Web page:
Wisdom where you’d least expect it:
An Arkansas Democrat-Gazette editorial about a retiring Supreme Court justice cautioned readers, “Beware of anybody who uses the word ‘holistic’ seriously.” That’s good advice. Even a blind hog finds an acorn.
“Richard Roe, 24, the driver whom police say was drunk and traveling the wrong way on Interstate 360, spent most of his life in Springfield and still has relatives here … ”
If whom is correct, then you should be able to recast the sentence using him, which is in the objective case, as is whom: Police say him was drunk and traveling the wrong way. But that’s clearly incorrect. What the police actually say is he was drunk and traveling the wrong way. The subjective who is needed.
This sort of confusion is why some people say we should abandon whom except when it immediately follows a preposition, as in to whom it may concern. I lean that way myself on occasion. But then I’ll find myself enjoying the challenge of trying to use whom correctly in a more complicated context. We’ve had some good bouts, whom and I. Sometimes I win, sometimes it does.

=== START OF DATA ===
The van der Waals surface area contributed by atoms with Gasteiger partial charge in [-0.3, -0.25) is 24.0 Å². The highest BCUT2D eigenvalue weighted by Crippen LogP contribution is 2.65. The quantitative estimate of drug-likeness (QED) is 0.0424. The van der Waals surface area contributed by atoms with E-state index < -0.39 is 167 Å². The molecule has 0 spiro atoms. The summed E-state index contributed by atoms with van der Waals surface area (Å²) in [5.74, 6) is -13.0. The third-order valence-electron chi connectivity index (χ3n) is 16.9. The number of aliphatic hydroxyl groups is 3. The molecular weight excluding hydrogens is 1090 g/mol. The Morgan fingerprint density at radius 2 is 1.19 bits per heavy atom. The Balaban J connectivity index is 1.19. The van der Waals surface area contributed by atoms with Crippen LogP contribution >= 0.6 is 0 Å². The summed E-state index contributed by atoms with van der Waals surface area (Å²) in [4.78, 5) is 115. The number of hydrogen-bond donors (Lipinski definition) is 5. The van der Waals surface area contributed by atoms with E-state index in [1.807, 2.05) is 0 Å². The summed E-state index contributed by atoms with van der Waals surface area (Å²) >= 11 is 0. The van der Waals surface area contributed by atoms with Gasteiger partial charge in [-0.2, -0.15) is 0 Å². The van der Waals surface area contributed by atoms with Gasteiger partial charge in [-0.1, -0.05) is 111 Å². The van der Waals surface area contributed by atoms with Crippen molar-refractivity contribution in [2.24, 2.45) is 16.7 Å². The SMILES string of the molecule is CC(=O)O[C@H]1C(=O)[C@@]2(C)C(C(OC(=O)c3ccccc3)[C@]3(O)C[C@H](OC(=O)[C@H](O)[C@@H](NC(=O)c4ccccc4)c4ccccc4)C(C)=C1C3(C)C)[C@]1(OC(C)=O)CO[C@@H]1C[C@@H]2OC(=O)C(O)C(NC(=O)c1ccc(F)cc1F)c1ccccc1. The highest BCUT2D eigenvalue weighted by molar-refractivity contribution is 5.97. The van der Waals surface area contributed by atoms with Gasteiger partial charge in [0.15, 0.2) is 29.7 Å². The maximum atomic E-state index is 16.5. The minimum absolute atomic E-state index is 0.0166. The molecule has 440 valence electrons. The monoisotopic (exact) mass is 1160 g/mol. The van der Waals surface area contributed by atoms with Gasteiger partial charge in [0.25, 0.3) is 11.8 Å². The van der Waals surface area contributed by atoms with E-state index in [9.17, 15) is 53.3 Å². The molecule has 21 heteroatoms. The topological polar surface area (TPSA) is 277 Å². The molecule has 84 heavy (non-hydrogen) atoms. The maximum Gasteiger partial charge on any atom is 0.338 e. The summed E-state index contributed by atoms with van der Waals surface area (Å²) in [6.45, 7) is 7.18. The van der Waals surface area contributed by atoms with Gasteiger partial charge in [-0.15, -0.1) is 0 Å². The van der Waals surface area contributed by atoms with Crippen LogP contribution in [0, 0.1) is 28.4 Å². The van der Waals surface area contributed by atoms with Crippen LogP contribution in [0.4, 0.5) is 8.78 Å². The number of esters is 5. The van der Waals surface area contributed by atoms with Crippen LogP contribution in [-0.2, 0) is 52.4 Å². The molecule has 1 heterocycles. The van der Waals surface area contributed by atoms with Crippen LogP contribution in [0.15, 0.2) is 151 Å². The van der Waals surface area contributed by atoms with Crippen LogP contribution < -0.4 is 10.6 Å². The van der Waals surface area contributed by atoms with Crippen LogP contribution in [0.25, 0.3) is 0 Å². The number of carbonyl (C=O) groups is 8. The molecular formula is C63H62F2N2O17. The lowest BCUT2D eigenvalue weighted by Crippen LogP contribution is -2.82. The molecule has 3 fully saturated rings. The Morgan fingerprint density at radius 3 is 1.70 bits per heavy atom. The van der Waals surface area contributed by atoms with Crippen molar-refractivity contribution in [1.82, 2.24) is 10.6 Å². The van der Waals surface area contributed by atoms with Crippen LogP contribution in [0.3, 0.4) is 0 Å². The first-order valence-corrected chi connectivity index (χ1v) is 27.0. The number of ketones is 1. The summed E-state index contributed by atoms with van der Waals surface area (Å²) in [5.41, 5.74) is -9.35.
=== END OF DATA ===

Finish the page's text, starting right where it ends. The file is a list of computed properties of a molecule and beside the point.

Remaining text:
"An e-mail by Cooper that surfaced over the weekend in Newsweek magazine says Rove identified a certain woman as someone who apparently works at the CIA ... "
It is e-mail, email or perhaps E-mail? Dictionaries diverge. In print journalism, e-mail predominates, as in the example above, but the Cambridge Guide to English usage found that email is more common on the Internet. In fact, if you ask Google about e-mail, you get a question in return: "Did you mean email?"
So the correct form is still being contested, and for the time being, one can use either e-mail or email without fear of reprimand. Eventually, one or the other will prevail, I suppose.
Speaking of journalistic usage, a reader points out that some local journalists persist in referring to "the Little Rock Air Force Base."
"It's simply Little Rock Air Force Base," he writes. "To use 'the' in the name is same as saying 'I live in the Little Rock.'"